Cervical, thoracic, and lumbar spine.
The spine has a three main curves (cervical, thoracic, lumbar) when viewed from the side. These curves help to better absorb the loads applied to the spine from the weight of the body and allow for an upright gait. The cervical spine (neck) and lumbar spine have a normal inward curvature that is referred to as lordosis. The thoracic spine has a normal outward curvature that is referred to as kyphosis.
There are three main types of kyphosis: postural, Scheuermann's, and congenital. The great majority of cases of kyphosis do not require any treatment. Physical therapy and exercise are often effective in postural and Scheuermann's kyphosis. Surgery is recommended for congenital kyphosis and more severe cases of Scheuermann's kyphosis.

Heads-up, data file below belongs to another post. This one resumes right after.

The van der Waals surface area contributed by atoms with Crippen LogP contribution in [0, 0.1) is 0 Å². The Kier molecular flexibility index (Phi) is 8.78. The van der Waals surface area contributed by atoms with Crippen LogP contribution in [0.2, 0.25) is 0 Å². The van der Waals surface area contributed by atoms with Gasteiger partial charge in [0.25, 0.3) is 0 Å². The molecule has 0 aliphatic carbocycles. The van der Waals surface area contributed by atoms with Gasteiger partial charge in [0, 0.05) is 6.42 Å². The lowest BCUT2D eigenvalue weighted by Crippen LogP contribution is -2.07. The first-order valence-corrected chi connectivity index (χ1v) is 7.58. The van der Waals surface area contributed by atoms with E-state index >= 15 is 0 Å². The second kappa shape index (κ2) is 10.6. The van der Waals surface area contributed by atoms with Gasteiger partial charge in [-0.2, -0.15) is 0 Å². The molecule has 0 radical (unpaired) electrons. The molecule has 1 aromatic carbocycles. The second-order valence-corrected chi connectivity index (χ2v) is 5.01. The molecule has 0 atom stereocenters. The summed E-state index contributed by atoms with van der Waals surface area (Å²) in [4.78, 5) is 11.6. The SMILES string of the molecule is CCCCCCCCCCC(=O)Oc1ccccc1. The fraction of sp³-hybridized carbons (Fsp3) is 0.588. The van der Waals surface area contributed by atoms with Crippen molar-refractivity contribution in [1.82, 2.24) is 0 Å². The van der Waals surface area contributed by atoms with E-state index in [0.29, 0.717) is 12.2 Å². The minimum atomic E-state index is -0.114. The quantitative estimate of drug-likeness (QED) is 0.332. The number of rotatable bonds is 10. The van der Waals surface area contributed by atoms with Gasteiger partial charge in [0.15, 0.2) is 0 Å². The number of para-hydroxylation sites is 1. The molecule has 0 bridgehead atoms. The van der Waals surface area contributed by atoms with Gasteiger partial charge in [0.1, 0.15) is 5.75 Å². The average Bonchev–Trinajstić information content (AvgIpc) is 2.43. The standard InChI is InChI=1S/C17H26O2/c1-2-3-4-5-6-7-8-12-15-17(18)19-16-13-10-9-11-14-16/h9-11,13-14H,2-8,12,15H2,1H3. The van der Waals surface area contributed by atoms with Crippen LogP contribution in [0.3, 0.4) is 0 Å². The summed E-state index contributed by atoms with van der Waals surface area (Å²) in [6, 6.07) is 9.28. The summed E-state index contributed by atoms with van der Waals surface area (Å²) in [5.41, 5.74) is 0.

Schuermann first described a rigid kyphosis of the thoracic or thoracolumbar spine occurring in adolescence in the 1920s. The diagnosis of Scheuermann's kyphosis was based on the radiological criteria reported by Sorensen (at least three consecutive vertebral bodies with a minimum of 5° of wedging) with additional findings (irregularities of the vertebral endplates, disc material herniation through the endplates (Schmorl’s nodes), narrowing of the disc spaces, and lengthening of the vertebral bodies).